ECE Seminar with Sokrates T. Pantelides

Starts:
4:00 pm on Wednesday, March 27, 2013
Location:
Photonics Center, 8 Saint Mary’s St., Room 339
URL:
http://www.bu.edu/ece/files/2013/03/Pantelides.pdf
Atomic-Scale Modeling of Device Reliability - The Defects That Cause the Trouble

With Sokrates T. Pantelides
Department of Physics and Astronomy
Department of Electrical Engineering and Computer Science
Vanderbilt University

Faculty Host: Theodore Moustakas

Refreshments will be served outside Room 339 at 3:45 p.m.

Abstract: Degradation of electronic devices by hot electrons is universally attributed to the generation of defects, but the mechanisms for defect generation and the specific nature of the pertinent defects are not known for most systems. Here, we describe several recent case studies in III-V high-electron-mobility transistors and Si and SiC MOSFETs that illustrate the power of combining density functional calculations and experimental data to identify the pertinent defects and associated degradation mechanisms. In all cases, benign pre-existing defects are either depassivated (irreversible degradation) or transformed to a metastable state (reversible degradation). A scheme for modeling device degradation by combining the atomic-scale defect processes that are responsible for degradation with Monte Carlo modeling of electron densities in real devices will be demonstrated.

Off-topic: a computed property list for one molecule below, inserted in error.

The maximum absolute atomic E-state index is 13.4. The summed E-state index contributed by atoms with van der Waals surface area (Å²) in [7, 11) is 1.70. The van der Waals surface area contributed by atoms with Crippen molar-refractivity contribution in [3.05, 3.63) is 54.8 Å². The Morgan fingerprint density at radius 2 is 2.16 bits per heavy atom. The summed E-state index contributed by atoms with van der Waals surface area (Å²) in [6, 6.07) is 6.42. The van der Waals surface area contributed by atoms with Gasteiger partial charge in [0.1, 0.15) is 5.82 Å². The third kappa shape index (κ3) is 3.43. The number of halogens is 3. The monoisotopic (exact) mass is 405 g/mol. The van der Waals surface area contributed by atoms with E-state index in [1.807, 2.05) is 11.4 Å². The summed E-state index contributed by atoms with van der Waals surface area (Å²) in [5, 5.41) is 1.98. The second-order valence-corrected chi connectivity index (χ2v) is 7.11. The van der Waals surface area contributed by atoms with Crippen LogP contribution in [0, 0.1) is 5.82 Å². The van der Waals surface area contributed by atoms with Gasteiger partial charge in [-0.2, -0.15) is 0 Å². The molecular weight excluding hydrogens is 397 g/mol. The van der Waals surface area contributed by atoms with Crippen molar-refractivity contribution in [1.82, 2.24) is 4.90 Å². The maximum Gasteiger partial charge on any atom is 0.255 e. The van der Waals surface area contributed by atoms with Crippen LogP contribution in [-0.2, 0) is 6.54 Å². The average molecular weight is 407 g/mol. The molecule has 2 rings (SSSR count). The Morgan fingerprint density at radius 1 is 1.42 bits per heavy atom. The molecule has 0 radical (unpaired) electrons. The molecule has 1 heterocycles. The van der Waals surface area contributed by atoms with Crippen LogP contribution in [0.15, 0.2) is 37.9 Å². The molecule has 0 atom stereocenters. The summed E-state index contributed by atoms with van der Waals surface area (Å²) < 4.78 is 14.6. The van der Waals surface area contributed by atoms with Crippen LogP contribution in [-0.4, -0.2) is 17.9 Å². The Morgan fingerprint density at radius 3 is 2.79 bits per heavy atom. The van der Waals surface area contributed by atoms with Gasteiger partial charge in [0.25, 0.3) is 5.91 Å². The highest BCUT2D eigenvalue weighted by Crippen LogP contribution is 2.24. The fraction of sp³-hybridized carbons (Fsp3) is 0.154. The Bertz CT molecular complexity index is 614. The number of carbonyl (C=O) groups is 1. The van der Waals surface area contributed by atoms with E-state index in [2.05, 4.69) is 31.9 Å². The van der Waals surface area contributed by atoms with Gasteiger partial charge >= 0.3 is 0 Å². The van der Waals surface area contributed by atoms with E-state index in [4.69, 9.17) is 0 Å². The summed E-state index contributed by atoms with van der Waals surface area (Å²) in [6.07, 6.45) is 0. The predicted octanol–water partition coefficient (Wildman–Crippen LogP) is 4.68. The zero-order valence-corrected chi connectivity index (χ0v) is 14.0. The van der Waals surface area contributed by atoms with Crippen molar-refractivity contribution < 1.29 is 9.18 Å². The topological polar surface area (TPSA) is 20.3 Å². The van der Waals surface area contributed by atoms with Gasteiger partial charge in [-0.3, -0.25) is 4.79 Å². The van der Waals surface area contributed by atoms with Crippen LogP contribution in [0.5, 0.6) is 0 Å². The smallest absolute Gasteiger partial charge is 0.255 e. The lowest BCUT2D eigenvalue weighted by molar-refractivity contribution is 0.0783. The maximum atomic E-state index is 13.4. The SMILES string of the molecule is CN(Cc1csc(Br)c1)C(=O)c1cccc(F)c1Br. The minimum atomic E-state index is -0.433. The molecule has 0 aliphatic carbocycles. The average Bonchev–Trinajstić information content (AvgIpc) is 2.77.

Primary collaborators: R. D. Schrimpf, D. M. Fleetwood, and R. A. Reed (Vanderbilt University)

About the Speaker: Sokrates T. Pantelides is the University Distinguished Professor of Physics and Engineering, William A. and Nancy F. McMinn Professor of Physics, and Professor of Electrical Engineering at Vanderbilt University, in Nashville, Tennessee. He holds a secondary appointment as Distinguished Visiting Scientist at Oak Ridge National Laboratory. He received his Ph.D. in physics from the University of Illinois at Urbana-Champaign in 1973. Before joining Vanderbilt in 1994, he spent 20 years at the IBM T. J. Watson Research Center in Yorktown Heights, New York, where he carried out theoretical research in semiconductors and served as manager, senior manager, and program director. He is author or coauthor of about 450 research articles and editor of eight books. He is a Fellow of the American Physical Society, The Materials Research Society, and The American Association for the Advancement of Science. His research is theoretical and focuses on the structure, defect dynamics, and electronic properties of electronic materials, radiation effects, microscopy, transport in molecules and thin films, and catalysis.